Tuesday, April 29, 2014

Michigan: Sixth Circuit Court of Appeals denies state "en banc" hearing on marriage equality ruling


Last month, U.S. District Judge Bernard Friedman declared Michigan's gay-marriage ban unconstitutional, which led to 300 same-sex couples across the state getting married within 24 hours of his ruling.

Within a matter of days, the federal appeals court put Friedman's decision on hold on March 22 following a request by the state.

Michigan Attorney General Bill Schuette petitioned for the appeal to be heard “en banc” — which means a full bench of judges — instead of the standard three-judge panel, but the 6th U.S. Circuit Court of Appeals has denied that request.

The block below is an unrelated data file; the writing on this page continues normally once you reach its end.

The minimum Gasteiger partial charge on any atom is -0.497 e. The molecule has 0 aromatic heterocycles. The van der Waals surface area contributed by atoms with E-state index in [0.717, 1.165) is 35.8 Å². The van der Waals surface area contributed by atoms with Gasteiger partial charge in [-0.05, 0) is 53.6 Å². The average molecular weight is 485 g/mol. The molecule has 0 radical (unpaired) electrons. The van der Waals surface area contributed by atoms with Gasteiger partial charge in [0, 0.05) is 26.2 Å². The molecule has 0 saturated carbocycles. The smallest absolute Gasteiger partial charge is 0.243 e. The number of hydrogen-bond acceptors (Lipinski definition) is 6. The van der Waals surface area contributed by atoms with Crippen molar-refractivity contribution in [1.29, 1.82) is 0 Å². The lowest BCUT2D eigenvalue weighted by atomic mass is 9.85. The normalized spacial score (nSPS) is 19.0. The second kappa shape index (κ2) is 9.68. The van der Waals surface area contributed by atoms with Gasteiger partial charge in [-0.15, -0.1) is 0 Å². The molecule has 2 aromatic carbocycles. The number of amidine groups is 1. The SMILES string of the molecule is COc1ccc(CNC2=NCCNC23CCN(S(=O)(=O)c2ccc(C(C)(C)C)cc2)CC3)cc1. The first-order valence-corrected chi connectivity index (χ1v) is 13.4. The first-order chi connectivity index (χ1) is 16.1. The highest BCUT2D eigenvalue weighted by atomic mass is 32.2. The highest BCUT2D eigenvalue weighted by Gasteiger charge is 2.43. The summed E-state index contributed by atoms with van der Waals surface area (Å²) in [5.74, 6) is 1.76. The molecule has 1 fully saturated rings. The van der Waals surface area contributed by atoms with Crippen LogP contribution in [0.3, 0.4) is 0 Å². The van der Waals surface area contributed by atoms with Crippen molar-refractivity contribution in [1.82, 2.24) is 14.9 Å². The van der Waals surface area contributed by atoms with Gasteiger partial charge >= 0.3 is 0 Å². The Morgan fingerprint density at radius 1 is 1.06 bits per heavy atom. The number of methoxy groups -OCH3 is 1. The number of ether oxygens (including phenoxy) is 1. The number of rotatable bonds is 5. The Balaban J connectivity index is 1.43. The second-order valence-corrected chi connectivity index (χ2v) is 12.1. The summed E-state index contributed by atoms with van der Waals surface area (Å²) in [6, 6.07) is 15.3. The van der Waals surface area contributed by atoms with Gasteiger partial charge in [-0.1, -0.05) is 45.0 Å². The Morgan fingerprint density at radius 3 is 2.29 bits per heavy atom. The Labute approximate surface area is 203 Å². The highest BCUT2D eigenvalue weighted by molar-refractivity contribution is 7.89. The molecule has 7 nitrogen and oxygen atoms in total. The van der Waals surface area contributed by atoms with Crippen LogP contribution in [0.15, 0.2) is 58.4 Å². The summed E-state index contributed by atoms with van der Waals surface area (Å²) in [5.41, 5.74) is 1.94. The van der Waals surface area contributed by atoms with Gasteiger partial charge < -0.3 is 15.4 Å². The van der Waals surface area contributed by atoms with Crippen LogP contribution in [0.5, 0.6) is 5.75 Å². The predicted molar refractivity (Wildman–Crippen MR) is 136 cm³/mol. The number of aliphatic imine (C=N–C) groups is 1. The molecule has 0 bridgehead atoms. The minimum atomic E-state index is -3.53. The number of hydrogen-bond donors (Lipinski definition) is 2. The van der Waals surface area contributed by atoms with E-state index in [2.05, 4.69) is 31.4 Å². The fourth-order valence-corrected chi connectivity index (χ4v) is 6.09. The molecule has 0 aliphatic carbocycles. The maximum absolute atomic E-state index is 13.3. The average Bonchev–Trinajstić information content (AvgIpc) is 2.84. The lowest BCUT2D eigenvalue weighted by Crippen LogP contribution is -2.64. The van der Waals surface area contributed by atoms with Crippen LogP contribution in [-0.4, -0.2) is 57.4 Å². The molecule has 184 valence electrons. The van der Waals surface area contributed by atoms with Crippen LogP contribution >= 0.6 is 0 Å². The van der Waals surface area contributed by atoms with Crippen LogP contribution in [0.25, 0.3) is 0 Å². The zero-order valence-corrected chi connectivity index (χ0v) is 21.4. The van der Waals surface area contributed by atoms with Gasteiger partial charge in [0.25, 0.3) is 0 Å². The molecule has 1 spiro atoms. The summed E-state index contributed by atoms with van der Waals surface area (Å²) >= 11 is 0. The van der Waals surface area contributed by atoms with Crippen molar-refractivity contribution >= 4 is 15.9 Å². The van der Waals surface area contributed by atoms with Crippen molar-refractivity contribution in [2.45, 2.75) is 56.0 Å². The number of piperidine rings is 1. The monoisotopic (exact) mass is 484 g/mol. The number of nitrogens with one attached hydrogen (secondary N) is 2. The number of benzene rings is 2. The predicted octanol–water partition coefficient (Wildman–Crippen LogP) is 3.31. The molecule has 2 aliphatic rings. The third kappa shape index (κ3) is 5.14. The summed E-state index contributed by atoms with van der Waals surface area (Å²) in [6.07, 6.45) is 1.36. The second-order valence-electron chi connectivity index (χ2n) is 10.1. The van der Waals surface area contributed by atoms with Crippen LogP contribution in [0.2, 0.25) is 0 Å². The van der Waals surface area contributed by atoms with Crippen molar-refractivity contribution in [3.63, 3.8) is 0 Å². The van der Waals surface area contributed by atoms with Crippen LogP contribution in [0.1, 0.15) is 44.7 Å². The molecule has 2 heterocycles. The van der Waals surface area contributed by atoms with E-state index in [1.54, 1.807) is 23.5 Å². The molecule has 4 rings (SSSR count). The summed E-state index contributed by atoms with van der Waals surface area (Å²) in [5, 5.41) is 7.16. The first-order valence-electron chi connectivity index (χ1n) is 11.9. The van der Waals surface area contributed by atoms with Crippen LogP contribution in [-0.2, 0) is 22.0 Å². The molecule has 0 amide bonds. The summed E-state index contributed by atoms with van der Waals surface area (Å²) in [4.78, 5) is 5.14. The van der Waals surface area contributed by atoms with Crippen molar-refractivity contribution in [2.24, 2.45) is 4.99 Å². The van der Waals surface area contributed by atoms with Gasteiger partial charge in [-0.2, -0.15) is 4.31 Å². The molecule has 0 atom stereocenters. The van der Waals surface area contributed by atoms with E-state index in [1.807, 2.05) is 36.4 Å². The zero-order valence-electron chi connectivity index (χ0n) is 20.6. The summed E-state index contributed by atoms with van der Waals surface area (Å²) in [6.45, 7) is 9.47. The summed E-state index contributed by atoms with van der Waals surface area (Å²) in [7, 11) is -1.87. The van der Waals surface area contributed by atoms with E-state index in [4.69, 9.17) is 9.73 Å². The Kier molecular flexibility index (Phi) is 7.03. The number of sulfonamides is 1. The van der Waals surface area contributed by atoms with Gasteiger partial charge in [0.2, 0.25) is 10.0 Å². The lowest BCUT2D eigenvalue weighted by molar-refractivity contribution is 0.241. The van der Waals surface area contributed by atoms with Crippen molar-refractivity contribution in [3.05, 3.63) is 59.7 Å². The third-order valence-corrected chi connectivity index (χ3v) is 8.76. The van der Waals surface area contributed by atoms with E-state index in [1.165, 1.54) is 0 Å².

Apparently, the court determined Monday evening that no judge “favored” the suggestion and denied the petition.

According to court documents, Schuette filed the petition April 4 and argued that the validity of the state constitutional marriage amendments is an issue of “exceptional importance” and one that should be resolved swiftly and before a full bench.

While Michigan Gov. Rick Snyder conceded that the marriages performed during that window of opportunity were legal, he has also stated the state will not recognize those unions while the case is on appeal.

(source)

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